'All to blame': Serbia takes stock after mass shootings

·4-min read
People waited Friday to sign a condolence book near the Belgrade school where a 13-year-old shot and killed eight fellow students and a guard
People waited Friday to sign a condolence book near the Belgrade school where a 13-year-old shot and killed eight fellow students and a guard

The arrival of spring is usually a festive, carefree affair in Serbia's capital Belgrade.

But on Saturday, the onset of the warm season was met with confusion, fear and shock as people wrestled with back-to-back shootings this week that left the country stunned.

People were mulling many questions that ultimately boiled down to a single word -- Why?

On Wednesday, the first shooting saw a 13-year-old gun down eight fellow classmates and a beloved security guard at an elementary school in an upscale neighbourhood in downtown Belgrade.

Less than 48 later, it was followed by another shooting spree when a 21-year-old armed with an automatic rifle murdered eight people and injured 14 others in a melee some 60 kilometres (37 miles) south of the capital.

As the weekend began, the trauma wrought by the violence was still palpable.

People continued to queue outside the Vladislav Ribnikar elementary school, where they held calla lilies and waited to sign a condolence book near the school's entrance, which remains sealed off by police.

The pavement has been transformed into a makeshift shrine with mounds of flowers, toys and letters surrounded by pools of melted candle wax.

"I came here with my son, who wanted to pay his last respects to his friends. I think the reality has started to catch up to them," Zoran Radojicic, a 51-year-old pharmacist, told AFP.

The usually bustling neighbourhood was eerily silent, except for the occasional sound of muffled sobs and shuffling feet.

"We are all to blame for what happened... parents, the government and the education system. It's our fault that we did not address the issues," said Todor Dragicevic, a 28-year-old doctor.

- Gun culture -

Serbia has the highest level of civilian gun ownership in Europe, with roughly 39 out of 100 people owning firearms, according to the latest study by the Small Arms Survey research group.

Weapons feature heavily in the Balkan country's culture, where centuries of occupation, rebellion and war have instilled a martial spirit in the fabric of the nation.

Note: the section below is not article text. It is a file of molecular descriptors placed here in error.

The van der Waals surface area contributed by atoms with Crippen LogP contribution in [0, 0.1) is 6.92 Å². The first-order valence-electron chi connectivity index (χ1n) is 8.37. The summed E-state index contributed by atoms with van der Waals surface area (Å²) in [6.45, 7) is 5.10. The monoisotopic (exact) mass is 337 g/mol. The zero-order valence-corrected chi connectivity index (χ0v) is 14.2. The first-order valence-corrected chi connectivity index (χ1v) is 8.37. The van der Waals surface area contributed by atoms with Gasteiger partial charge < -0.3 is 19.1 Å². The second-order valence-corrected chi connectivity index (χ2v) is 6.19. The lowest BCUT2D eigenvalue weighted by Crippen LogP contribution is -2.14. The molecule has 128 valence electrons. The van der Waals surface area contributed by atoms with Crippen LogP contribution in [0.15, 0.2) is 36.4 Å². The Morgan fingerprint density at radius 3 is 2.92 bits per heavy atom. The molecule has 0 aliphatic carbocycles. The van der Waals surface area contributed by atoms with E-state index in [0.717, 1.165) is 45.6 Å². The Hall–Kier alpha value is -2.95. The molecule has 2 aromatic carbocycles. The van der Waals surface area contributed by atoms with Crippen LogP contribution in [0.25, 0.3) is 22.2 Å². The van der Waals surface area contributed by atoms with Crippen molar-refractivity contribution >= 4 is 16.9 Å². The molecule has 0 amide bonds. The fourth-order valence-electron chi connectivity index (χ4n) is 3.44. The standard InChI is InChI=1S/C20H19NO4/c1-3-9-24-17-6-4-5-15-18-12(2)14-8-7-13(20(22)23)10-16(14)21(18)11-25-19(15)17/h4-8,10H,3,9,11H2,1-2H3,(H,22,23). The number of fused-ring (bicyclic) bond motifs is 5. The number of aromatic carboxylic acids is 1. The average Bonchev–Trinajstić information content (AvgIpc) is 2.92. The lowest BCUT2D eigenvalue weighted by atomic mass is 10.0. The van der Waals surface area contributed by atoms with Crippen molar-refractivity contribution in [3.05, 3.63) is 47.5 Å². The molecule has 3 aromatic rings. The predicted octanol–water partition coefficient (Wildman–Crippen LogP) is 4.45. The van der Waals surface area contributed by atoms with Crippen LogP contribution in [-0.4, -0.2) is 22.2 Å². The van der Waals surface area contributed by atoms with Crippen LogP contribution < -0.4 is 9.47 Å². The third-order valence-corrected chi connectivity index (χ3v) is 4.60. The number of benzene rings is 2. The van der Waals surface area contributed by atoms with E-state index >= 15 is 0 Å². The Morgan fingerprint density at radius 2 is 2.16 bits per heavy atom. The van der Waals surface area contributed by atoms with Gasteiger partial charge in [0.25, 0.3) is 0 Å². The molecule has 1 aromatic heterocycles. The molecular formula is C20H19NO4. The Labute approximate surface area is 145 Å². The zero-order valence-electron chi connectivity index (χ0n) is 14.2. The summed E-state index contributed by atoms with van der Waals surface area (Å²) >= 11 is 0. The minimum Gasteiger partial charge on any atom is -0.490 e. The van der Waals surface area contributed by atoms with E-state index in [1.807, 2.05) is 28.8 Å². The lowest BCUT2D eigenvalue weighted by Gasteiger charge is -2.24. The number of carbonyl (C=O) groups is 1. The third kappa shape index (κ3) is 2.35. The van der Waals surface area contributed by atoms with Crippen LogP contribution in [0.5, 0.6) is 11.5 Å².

Yet despite the high levels of gun ownership, mass shootings have been rare in Serbia, with school shootings in particular almost nonexistent in the country's recent history.

President Aleksandar Vucic promised immediate action on Friday, vowing just hours after the second shooting to "disarm" Serbia and crack down on gun ownership.

"We know there will be big problems with this, but less barrels means less danger for our children and our citizens," Vucic said during a live address to the country.

But even as the president promised to act, some wondered what other underlying issues may have led to the week's shocking outburst of violence.

"There is much more aggression in society than ever before," Tamara Dzamonja Ignjatovic, president of the Serbian Psychological Society, told AFP.

- 'Soften the blow' -

Pro-government media outlets regularly glorify criminal lifestyles, with convicted gangsters starring in hugely popular TV programmes that are infamous for showcasing gratuitous displays of violence.

During a live interview in 2021, Vucic showed the audience a series of grisly images featuring dismembered bodies, saying it was important for citizens to "see what kind of monsters we're dealing with".

The president himself routinely takes to the airways to upbraid his opponents -- whether they be rival politicians, other countries or Western powers --  with aggressive language and threats.

"Unfortunately, the scandalous manner of behaviour aimed at one human from another is being promoted –- from reality shows to the parliament," Ignjatovic said.

But even if violence has become the norm on the nation's airways, the tragedy proved that a gentler character still remains in Serbia.

In the wake of the shootings, people lined up to donate blood while others flocked to memorial services and took to social media to mourn the dead.

"A lot of people have shown solidarity, empathy and readiness to volunteer, which is the most important thing now... to mitigate the consequences of what happened," Ignjatovic said.

"We can't turn back time... but we can use all our powers to soften the blow."